If the XML file that defines a diagnostic test does not include a RunStep stage for the test, the diagnostic service automatically treats the test as a test that runs a job. If the PreStep stage of such a test does not add a task to the job, an error occurs.

Consistency Tests

A consistency test is a diagnostic test that checks whether the result of the command that the test runs in the same on all nodes. The overall result for the consistency test and the results for all of the nodes in the test is Success if the output of the test is identical for all of the nodes in the test. The overall result for the consistency test and the results for all of the nodes in the test is Failure if the output not all identical for all of the nodes.

You designate a test as a consistency test by including the AutoGenerateResult element with the TestType attribute set to Consistency in the XML file that defines the test.

When you designate a custom diagnostic test as a Consistency test, you do not need to implement a PostStep stage that compares all of results from the different nodes. The diagnostic service handles this comparison for you. The diagnostic service also automatically creates a report that summarizes whether the results were the same for all nodes, and lists the results for all of the nodes.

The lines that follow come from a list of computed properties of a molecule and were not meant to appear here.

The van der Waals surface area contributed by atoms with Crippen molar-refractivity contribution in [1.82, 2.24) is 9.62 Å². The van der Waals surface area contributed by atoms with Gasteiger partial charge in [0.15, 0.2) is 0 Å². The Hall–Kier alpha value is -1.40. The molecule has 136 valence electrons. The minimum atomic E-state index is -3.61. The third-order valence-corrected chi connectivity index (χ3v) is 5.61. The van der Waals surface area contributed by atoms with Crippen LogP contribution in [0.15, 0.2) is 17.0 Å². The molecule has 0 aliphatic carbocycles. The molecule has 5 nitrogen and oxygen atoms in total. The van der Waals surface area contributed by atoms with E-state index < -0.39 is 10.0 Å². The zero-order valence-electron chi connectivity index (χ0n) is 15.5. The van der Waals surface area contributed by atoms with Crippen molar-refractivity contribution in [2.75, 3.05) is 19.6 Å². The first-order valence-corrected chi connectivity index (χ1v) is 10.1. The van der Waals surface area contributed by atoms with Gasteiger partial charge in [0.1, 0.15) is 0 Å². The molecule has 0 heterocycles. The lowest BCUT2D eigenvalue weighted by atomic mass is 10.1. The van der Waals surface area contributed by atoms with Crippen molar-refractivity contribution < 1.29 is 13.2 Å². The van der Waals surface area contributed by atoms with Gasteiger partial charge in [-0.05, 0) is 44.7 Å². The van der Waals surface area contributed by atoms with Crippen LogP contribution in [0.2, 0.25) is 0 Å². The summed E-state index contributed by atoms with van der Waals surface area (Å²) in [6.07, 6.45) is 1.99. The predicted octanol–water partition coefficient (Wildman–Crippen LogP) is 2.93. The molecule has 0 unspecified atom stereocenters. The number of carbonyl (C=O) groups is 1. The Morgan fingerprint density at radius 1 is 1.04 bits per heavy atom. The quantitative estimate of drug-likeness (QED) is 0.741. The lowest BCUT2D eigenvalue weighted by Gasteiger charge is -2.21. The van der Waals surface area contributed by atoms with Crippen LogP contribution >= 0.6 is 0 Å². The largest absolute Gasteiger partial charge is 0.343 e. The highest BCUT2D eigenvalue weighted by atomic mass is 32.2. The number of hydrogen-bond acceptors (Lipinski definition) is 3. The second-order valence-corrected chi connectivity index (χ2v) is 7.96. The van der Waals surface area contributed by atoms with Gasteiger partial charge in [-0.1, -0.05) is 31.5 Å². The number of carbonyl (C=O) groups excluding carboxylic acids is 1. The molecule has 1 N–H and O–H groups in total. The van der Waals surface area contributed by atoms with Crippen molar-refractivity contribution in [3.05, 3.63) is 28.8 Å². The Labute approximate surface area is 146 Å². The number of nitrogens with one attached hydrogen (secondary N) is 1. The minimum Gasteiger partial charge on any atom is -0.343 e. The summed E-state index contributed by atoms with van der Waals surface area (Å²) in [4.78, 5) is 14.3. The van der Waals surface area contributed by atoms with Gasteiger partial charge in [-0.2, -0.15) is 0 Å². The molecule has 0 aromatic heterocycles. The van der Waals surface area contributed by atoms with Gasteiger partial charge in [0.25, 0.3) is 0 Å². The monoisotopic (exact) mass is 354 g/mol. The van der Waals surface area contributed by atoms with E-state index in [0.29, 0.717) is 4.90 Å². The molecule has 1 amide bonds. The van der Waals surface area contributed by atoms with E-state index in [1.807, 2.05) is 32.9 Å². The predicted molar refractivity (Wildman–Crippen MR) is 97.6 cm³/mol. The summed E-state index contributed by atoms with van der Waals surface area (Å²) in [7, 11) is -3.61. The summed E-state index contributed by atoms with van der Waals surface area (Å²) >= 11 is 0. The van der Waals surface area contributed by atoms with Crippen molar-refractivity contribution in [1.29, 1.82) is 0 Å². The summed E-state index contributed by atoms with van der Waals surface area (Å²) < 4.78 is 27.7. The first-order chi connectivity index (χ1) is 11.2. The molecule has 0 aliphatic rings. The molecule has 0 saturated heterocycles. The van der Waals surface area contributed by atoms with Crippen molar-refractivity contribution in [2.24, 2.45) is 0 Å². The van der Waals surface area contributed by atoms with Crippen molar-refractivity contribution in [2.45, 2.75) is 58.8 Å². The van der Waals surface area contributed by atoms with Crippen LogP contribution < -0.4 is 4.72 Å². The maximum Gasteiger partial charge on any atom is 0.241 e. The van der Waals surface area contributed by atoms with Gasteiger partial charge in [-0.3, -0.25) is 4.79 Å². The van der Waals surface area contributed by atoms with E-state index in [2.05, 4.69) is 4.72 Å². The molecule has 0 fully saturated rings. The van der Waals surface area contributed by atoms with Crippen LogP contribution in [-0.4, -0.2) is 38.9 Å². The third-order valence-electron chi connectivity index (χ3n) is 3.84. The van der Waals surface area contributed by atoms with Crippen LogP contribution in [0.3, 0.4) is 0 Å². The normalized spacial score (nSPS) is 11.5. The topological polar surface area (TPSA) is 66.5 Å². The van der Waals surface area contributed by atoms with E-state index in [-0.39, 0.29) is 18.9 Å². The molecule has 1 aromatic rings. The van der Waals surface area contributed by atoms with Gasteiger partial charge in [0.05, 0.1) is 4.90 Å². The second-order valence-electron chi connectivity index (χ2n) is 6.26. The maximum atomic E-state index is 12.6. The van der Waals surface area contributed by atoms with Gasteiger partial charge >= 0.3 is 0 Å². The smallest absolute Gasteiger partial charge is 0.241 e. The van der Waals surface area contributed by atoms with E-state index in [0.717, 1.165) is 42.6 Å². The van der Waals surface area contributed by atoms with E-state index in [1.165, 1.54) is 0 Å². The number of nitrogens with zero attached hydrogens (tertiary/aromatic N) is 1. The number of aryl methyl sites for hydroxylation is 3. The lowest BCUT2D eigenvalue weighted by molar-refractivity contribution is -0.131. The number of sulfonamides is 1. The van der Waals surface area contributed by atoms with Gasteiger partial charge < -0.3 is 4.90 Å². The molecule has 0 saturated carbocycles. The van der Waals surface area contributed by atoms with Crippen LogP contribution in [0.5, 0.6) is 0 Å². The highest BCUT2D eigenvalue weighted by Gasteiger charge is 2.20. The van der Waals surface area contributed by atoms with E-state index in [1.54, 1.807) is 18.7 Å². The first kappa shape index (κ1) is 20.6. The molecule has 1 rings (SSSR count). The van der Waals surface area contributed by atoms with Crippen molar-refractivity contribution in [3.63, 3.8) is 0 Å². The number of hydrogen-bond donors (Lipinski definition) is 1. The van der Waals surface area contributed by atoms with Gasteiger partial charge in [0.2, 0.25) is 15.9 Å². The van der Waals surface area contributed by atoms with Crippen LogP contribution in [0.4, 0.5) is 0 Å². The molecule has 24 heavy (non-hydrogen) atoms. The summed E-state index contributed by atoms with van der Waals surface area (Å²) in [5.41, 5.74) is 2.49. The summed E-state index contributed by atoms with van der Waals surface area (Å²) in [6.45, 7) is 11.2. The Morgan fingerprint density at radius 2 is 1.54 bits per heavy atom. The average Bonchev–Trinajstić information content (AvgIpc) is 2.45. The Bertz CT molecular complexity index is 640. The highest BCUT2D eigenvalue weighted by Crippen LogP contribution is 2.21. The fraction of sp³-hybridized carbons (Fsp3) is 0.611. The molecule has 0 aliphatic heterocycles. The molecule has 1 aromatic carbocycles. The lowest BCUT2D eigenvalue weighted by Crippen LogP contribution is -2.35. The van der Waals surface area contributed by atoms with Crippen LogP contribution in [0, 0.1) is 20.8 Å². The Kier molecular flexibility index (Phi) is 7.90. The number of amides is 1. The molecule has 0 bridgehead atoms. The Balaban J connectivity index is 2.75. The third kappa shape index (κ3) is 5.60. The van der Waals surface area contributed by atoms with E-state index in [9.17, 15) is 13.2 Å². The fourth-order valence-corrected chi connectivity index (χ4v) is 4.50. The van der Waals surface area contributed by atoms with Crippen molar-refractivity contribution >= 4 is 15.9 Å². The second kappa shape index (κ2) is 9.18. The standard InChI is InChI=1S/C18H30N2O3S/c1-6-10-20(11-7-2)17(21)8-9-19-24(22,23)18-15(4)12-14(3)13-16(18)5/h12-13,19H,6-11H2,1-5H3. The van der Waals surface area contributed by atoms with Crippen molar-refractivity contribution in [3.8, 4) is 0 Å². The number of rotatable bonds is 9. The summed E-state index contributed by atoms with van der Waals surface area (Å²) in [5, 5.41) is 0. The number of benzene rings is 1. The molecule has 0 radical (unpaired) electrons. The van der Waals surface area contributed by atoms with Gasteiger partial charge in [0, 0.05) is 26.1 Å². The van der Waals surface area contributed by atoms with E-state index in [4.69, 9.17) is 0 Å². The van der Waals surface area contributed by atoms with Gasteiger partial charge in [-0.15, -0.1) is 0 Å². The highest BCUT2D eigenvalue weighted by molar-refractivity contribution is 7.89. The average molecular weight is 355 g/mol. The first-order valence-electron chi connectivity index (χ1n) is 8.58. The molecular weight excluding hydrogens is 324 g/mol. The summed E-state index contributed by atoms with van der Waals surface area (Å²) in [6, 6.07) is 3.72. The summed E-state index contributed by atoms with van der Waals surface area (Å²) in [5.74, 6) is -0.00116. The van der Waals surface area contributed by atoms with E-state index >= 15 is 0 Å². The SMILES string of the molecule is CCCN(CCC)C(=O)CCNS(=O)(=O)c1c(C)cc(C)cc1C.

Comparison Tests

A comparison test is a diagnostic test that checks whether the result of the command that the test runs matches an expected value on the nodes specified for the test. The result for a node in a comparison test is Success if the output of the test on the node matches the specified expected value. The result for a node in a comparison test is Failure if the output of the test on the node does not match the specified expected value. The overall result for the test is Success only if the result for all of the nodes in the test is Success. If the result of the test for any node is Failure, the overall result of the test is Failure.

You designate a test as a comparison test by including the AutoGenerateResult element with the TestType attribute set to Comparison in the XML file that defines the test. You also need to define a global parameter for the test that contains the value that the test should produce, and designate that parameter as the one that contains the expected value by specifying the name of the parameter in the ExpectedValue attribute of the AutoGenerateResult element.